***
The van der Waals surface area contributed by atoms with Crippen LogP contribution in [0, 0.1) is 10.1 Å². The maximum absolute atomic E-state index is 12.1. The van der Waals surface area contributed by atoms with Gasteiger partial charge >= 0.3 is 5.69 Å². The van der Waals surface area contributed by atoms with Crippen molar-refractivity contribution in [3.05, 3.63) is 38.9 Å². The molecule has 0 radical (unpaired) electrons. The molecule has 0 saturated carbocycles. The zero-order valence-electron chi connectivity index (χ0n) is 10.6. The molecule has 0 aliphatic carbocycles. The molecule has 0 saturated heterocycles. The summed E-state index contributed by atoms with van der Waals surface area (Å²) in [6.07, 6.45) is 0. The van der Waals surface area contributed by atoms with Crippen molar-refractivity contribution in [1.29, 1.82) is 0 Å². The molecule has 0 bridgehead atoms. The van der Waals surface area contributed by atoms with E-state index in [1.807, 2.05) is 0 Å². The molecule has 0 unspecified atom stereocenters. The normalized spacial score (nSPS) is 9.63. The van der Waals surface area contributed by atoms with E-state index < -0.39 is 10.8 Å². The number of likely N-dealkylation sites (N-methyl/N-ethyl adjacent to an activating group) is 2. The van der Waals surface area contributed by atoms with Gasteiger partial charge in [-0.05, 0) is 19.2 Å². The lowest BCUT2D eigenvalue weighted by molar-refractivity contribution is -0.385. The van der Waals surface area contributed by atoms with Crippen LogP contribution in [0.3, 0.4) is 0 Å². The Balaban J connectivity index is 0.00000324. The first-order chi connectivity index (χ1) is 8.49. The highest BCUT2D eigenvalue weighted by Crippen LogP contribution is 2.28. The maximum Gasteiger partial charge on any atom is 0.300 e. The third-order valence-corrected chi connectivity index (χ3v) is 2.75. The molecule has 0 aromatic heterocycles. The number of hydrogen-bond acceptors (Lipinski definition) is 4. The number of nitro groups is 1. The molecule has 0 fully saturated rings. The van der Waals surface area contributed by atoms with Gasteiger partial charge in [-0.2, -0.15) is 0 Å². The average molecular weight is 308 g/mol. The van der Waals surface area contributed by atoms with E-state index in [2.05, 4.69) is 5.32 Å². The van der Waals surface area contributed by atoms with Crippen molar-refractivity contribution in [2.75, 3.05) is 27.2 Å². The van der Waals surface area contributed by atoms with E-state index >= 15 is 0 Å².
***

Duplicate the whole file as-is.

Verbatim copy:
The van der Waals surface area contributed by atoms with Crippen LogP contribution in [0, 0.1) is 10.1 Å². The maximum absolute atomic E-state index is 12.1. The van der Waals surface area contributed by atoms with Gasteiger partial charge >= 0.3 is 5.69 Å². The van der Waals surface area contributed by atoms with Crippen molar-refractivity contribution in [3.05, 3.63) is 38.9 Å². The molecule has 0 radical (unpaired) electrons. The molecule has 0 saturated carbocycles. The zero-order valence-electron chi connectivity index (χ0n) is 10.6. The molecule has 0 aliphatic carbocycles. The molecule has 0 saturated heterocycles. The summed E-state index contributed by atoms with van der Waals surface area (Å²) in [6.07, 6.45) is 0. The van der Waals surface area contributed by atoms with Crippen molar-refractivity contribution in [1.29, 1.82) is 0 Å². The molecule has 0 bridgehead atoms. The van der Waals surface area contributed by atoms with E-state index in [1.807, 2.05) is 0 Å². The molecule has 0 unspecified atom stereocenters. The normalized spacial score (nSPS) is 9.63. The van der Waals surface area contributed by atoms with E-state index < -0.39 is 10.8 Å². The number of likely N-dealkylation sites (N-methyl/N-ethyl adjacent to an activating group) is 2. The van der Waals surface area contributed by atoms with Gasteiger partial charge in [-0.05, 0) is 19.2 Å². The lowest BCUT2D eigenvalue weighted by molar-refractivity contribution is -0.385. The van der Waals surface area contributed by atoms with Crippen LogP contribution in [0.3, 0.4) is 0 Å². The Balaban J connectivity index is 0.00000324. The first-order chi connectivity index (χ1) is 8.49. The highest BCUT2D eigenvalue weighted by Crippen LogP contribution is 2.28. The maximum Gasteiger partial charge on any atom is 0.300 e. The third-order valence-corrected chi connectivity index (χ3v) is 2.75. The molecule has 0 aromatic heterocycles. The number of hydrogen-bond acceptors (Lipinski definition) is 4. The number of nitro groups is 1. The molecule has 0 fully saturated rings. The van der Waals surface area contributed by atoms with Gasteiger partial charge in [-0.2, -0.15) is 0 Å². The average molecular weight is 308 g/mol. The van der Waals surface area contributed by atoms with E-state index in [2.05, 4.69) is 5.32 Å². The van der Waals surface area contributed by atoms with Crippen molar-refractivity contribution in [2.75, 3.05) is 27.2 Å². The van der Waals surface area contributed by atoms with E-state index >= 15 is 0 Å².